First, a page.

And even though the same types of abuses occured at the raids in Boston, ICE is trying to tell us that these raids are no big deal:  

I’ve heard things that are patently false, exaggerated to create a fear about law enforcement in this country," Pat Reilly, an ICE spokeswoman, said in an interview last week. "It’s quite common for people to greatly exaggerate concerns of humanitarian misconduct."

However, that's not quite what witnesses, workers, and others that testifed have stated. They report all the trauma that you might expect would result would result from such treatment from your own government:  

Amaro Laria, director of the Latino Mental Health Training Program at the Massachusetts School of Professional Psychology, said that during the New Bedford raids, there were numerous instances of abuse — about which he testified at Monday’s hearing alongside DeStefano.

Laria said that after the raids, he and some of his students started volunteering, offering mental-health evaluations to women who had been detained as well as to their husbands, siblings and children.

"What struck me was how complex the issues were that we were seeing," especially in the children who had experienced separation from parents, he said after the hearing. "We started seeing classic symptoms of post-traumatic stress disorder: nightmares, insomnia, acting out behavior, anxiety paranoia."

So that's good.  In addition to the thousands of soliders who have or will come back from Iraq with post-traumatic stress disorder, we now have hundreds or potentially thousands of workers here suffering from the same problem--at the hands of their own government.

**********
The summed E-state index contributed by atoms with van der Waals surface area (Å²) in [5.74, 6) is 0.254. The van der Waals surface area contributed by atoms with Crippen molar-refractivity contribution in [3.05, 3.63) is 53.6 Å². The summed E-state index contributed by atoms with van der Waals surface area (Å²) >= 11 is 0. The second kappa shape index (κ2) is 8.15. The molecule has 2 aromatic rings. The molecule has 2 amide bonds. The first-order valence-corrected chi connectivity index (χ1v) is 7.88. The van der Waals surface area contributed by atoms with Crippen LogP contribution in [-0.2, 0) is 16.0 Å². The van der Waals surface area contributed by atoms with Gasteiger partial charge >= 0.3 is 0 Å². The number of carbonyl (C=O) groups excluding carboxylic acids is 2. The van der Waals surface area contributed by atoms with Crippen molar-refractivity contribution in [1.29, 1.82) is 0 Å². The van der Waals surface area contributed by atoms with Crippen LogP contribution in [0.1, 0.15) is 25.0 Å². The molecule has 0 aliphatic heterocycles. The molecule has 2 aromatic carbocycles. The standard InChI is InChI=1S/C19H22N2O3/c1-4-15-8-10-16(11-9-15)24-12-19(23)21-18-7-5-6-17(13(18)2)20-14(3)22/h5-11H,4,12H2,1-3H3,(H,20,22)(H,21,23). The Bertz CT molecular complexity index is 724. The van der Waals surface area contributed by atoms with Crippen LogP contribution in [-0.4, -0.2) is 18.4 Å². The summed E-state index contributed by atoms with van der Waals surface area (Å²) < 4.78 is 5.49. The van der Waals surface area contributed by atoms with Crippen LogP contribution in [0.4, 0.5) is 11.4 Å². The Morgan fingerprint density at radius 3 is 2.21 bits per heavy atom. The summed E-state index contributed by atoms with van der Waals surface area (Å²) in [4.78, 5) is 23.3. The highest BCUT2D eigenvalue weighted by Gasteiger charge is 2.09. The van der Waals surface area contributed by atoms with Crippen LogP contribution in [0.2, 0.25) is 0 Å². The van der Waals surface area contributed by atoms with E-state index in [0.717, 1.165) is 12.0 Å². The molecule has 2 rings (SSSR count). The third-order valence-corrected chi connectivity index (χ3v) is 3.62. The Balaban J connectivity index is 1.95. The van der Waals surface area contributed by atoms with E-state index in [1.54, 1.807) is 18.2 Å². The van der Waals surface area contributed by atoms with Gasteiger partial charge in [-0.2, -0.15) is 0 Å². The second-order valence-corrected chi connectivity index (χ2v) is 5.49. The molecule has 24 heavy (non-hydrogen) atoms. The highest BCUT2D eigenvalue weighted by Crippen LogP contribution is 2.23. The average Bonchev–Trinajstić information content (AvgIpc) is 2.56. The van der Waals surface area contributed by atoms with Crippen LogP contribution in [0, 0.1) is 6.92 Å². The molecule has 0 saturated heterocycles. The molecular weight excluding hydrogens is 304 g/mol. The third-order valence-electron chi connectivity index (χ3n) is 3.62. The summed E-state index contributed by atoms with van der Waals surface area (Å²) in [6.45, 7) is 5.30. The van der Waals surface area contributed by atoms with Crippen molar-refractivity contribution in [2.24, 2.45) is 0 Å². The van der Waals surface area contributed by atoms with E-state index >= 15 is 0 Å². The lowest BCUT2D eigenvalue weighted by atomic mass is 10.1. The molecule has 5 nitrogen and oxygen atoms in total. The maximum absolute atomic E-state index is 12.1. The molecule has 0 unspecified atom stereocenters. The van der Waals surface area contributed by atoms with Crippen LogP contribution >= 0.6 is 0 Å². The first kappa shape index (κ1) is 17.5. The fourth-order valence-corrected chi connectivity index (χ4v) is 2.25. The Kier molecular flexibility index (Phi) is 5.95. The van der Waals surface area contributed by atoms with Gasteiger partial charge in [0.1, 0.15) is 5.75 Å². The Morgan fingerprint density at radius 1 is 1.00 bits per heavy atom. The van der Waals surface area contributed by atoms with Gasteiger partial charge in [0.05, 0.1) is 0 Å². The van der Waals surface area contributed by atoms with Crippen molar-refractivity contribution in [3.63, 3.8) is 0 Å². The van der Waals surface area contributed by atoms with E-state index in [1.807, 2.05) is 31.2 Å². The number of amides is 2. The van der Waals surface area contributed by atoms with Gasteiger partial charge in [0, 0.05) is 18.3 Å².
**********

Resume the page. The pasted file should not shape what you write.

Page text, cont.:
As the UFCW's President, Joe Hansen says, " Work is not a crime.  Workers are not criminals.  We do not leave our constitutional rights at the plant gate."

It's great that the UFCW is doing something to bring this issue to light, and that politicians like Senator Kerry are working to expose our broken immigration system. But more people have to get involved. We have to tell Congress that this kind of behavior from ICE is NOT American--and that Congress's failure to enact meaningful immigration reform is going to cost a lot of incumbents their jobs this fall unless they do something NOW.

Originally posted to 4workers on Tue Apr 08, 2008 at 10:04 AM PDT.

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Comment Preferences

  •  Work is not a crime (5+ / 0-)

    Illegal immigration, fraudulantly representing yourself as legally eligible to work in the U.S. is.

  •  You don't see the game (3+ / 0-)

    The administration is enforcing the immigration laws now, after the country has ignored them for the past 20 years, in an effort to gin up sympathy for illegals so that amnesty is passed.

    They would rather do that than actually control the border.

    It feeds the false choice that amnesty advocates always propose - either legalize or deport.

    Speaking as an staunch anti-amnesty person, I will say that's bullshit.  I will be HAPPY to provide a legit path to legality for the illegals already here AFTER the border is secure.  Until then, we can keep the status quo.

    "Capitalism is the only system that can make freedom, individuality, and the pursuit of values possible in practice." - Ayn Rand

    by headhunt23 on Tue Apr 08, 2008 at 10:09:36 AM PDT

    •  It's not about controlling the border (4+ / 0-)